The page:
Two pretty big things, actually, which is surprising, considering one is the funky heart of our nation’s largest city, while the other is a ‘city’ of 36,000 in pretty sparsely-populated northeastern Oklahoma. And we’re betting that depending upon your areas of interest, while you may know one surprising connection between the two places, you probably don’t know both.
If you’re a Frank Lloyd Wright fan, you probably know that there was once a very serious proposal to build a series of towers designed by the master architect in the East Village. Four tall towers commissioned by St. Mark’s-in-the-Bowery Church were to be built on properties bordering the historic church, designed by Wright. According to The New York Times, in a 1929 article entitled, “Odd-Type Buildings to Overlook Church”:
Four large apartments, with abutments giving the buildings the appearance of inverted cones, in direct contrast with the setback idea now usually employed, will be built shortly, overlooking the church grounds, on land now occupied by old dwellings and tenements, Warren Matthews, a representative of the church body explained.”
Ultimately that pesky Depression interfered with the Wrightian plans, and the towers were not to be.
According to a church official in 1929, St. Mark’s was interested in surrounding the church “with as much beauty and charm as possible.” Based upon Wright’s Usonian vision, the design of the apartment towers was an organic “tap-root” structural system with a central load-bearing core rooted to the below grade bedrock. Floor plates with duplex apartments rotated axially and cantilevered from the core, like branches of a tree, and stepped out slightly in increments as they rose up the tower. This structural system allowed for the support of a modulated glass curtain wall and the omission of load-bearing interior partitions. As stated by the Architectural Record at the time, “In this project, Frank Lloyd Wright realizes some of the most advanced aims professed by European architects, without attendant anomalies. The uninterrupted, glass window is achieved without either unprotected steel or rooms cluttered with interior posts.” Of course, as was typical of Wright’s residential designs, it included fixed-in-place prefabricated furniture designed by Wright himself.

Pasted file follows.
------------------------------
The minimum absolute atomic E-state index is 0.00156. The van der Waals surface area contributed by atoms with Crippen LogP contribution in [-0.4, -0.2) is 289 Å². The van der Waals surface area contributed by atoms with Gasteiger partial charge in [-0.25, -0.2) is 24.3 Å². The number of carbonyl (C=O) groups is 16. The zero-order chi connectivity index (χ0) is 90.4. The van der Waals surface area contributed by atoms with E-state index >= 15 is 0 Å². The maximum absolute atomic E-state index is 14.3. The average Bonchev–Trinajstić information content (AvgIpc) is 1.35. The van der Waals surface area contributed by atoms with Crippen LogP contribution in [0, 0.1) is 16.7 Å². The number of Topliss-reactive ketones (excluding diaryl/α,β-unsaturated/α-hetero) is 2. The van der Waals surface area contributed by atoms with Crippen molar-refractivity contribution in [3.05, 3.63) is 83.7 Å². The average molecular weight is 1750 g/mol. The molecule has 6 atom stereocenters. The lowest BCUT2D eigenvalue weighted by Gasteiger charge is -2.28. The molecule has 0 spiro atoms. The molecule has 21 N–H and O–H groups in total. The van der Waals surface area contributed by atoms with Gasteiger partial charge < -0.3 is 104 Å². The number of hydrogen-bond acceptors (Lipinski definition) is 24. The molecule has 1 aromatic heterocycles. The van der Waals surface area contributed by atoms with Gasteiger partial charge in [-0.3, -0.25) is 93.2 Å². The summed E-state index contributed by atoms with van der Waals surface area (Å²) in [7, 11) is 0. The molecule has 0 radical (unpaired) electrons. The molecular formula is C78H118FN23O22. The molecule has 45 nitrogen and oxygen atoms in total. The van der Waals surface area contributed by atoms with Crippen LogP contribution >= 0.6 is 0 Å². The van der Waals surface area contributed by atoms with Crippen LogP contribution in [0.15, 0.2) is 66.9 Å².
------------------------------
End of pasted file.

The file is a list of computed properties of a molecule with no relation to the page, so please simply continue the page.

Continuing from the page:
So what’s the connection to Bartlesville, OK? Although the St. Mark’s project was never realized, you can more or less see what it would have looked like, or at least what one of the towers would have looked like (albeit in a very different setting), as the design concept was employed thirty years later in Wright’s H.C. Price Company Tower, in Bartlesvile.
So what’s the other connection between these two otherwise very different locales?
If you’re a devotee of Native American history, then you probably know that Manhattan, including what is now the East Village, was once populated by the Lenape Indians. But even more specifically, the area where St. Mark’s Church is, and the Wright towers were to be located, was a particularly significant place for the Lenape. This was the site of what they called Kintecoying, or “Crossroads of Three Nations,” as it was the central meeting ground of the three different Lenape nations of Lower Manhattan, who spoke three different languages; it was where their three trails converged, and where leaders from each group would meet to discuss issues, trade, and play games (read more here).
If you know Native American history, then no doubt you also know that the Lenape were forced to relocate from their land by the United States government, moving first to Ohio, and then further west.
Where did they eventually end up? Believe it or not, they are now largely based in Bartletsville, OK, following their forced relocation to the Oklahoma Territory in 1867. Thus Wright’s vision for his taproot-inspired building followed nearly the same path as the Lenape before him.